Stupid Twits and Nasty Snobs

My two New Year’s resolutions are: to do more fly fishing, and to read more Edward St. Aubyn. I’ve been aware of his work for a long time; Donna Tartt is among quite a few readers I admire who have urged it on me. I finally got around to reading the Patrick Melrose novels over the holiday and I was blown away.

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1882 days ago

Happy New Year

No less than the farm, the city has it seasonal rhythms, although here the autumn, rather than the spring, is the season of rebirth and renewal: the time to shake off the torpor and idleness of August, the season of openings—of plays, restaurants, galleries, the season when the big books are published, the fashions of the following year unveiled on the runways, the big charities hold their benefits as the gingko trees turn yellow, Fashion Week giving way to the Film Festival and the big gallery shows in Chelsea, the opening of the Metropolitan Opera and the City Ballet and the art auctions at Christie’s and Sotheby’s and Phillips de Pury which will tell us how rich the rich are feeling this year. Even for those who aren’t Jewish, the new year in New York begins in September. A certain tribal anxiety also, a collective memory of September 11th, and of financial panics past, but we’ve made it past that again this year. Another eerily clear day and clement day.

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1933 days ago

No Mythical Creatures

The last time I saw Gore Vidal was at a book fair in Austin a few years ago, and I was saddened to see him in a wheelchair, looking terribly shrunken. I prefer to remember the night of our first meeting at his grand apartment in Rome, where I was spending a week promoting the Italian publication of Bright Lights, Big City. At that time we shared an editor, Gary Fisketjon, and Gore had invited me to dinner when he heard through Gary that I was coming to Rome. The first time I ever met him was when he answered the door, and while I’d seen him often on television I wasn’t prepared for the scale of the man—he was tall and broad and he seemed more like a movie star than an author.

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1970 days ago

A Writer's Town

Back to work on the novel after a hiatus. I work in the mornings and later in the afternoon I either go to the ocean to swim or the bay to paddleboard. My house in Sag Harbor is on Upper Cove, and about mile down the shore is the house where John Steinbeck spent much of the last two and a half decades of his life. It’s a beautiful property, a peninsula shaded by oaks. The current owner called me up last year and kindly offered a tour and a cocktail. The house itself is a modest mid century two-bedroom which has most of Steinbeck’s furnishing and books intact. He wrote The Winter of Our Discontent here, in a little hexagonal hut perched above the water, and watched the ospreys, who infuriated him by failing to use the nest he built on his property, instead nesting across the cove. I too have built an osprey platform on a twenty-foot post at the end of my dock, but the ospreys have so far spurned it, although they seem to be thriving. I see one or two every day that I’m on the water, and sometimes they use the nesting platform to devour a fish they’ve plucked from the cove.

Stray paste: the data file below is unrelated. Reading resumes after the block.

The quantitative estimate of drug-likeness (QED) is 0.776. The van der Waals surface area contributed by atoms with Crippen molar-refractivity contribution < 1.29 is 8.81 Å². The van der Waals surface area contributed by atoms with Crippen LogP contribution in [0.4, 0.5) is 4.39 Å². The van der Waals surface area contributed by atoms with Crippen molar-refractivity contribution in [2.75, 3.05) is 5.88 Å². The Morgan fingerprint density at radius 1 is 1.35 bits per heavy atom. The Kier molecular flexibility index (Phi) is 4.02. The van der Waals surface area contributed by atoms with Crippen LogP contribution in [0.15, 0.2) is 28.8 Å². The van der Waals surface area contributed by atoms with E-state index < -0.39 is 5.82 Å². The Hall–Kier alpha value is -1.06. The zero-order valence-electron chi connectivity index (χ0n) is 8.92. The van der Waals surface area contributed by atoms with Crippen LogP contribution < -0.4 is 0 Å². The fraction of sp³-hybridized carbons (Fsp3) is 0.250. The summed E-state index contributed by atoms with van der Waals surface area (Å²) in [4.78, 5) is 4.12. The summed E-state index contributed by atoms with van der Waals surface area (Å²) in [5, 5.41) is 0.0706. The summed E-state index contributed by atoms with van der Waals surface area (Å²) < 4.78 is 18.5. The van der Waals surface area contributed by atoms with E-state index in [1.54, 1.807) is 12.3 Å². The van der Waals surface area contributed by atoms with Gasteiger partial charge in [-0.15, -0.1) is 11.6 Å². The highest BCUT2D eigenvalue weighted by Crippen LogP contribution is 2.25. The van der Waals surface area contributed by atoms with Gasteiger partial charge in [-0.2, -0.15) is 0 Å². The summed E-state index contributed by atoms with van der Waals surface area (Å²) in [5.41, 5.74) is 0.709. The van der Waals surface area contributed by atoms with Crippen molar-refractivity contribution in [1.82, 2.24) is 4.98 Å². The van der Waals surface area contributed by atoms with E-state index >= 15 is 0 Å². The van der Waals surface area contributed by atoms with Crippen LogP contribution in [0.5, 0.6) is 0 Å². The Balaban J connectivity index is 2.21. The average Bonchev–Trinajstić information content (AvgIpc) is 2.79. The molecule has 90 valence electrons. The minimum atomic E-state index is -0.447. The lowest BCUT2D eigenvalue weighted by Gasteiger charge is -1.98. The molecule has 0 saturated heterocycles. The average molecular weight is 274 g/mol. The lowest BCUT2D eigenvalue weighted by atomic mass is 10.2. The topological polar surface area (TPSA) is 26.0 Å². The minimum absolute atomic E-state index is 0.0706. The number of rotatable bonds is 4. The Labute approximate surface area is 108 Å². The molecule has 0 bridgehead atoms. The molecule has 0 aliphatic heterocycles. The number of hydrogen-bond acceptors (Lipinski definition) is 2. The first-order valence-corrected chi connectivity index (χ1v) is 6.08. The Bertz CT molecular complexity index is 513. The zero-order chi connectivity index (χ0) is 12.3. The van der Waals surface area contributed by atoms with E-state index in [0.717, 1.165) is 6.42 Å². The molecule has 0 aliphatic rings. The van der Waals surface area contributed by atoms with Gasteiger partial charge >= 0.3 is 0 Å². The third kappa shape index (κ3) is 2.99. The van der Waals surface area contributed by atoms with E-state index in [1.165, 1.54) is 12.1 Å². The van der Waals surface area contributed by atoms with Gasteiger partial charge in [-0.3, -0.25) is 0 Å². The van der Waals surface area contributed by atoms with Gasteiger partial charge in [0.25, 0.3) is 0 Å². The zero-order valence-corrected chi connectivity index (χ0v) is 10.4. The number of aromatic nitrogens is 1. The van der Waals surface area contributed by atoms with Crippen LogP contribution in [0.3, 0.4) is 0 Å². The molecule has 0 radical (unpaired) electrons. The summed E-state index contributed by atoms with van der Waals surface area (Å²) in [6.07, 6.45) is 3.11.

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2003 days ago

Eating Up Italy

Spending a week on the Amalfi coast in June is pretty much my idea of nirvana, but I’m a little depressed about the fact that in all that time and despite a twenty-hour layover in Naples I had only one pizza. And strangely enough it was at a Michelin one star restaurant in Positano, in the San Pietro hotel. But damn was it good, much better than the wood-grilled dorade for which I had high hopes—the only disappointing fish I had on the trip, strangely flavorless, possibly not entirely fresh. The view almost made up for it though—we were perched on a cliff about five hundred feet over the Mediterranean. The wine was good, too: I was drinking from a mag of 2001 Terre di Lavoro—tried to drink locally while there, and there are some great reds in Camapania.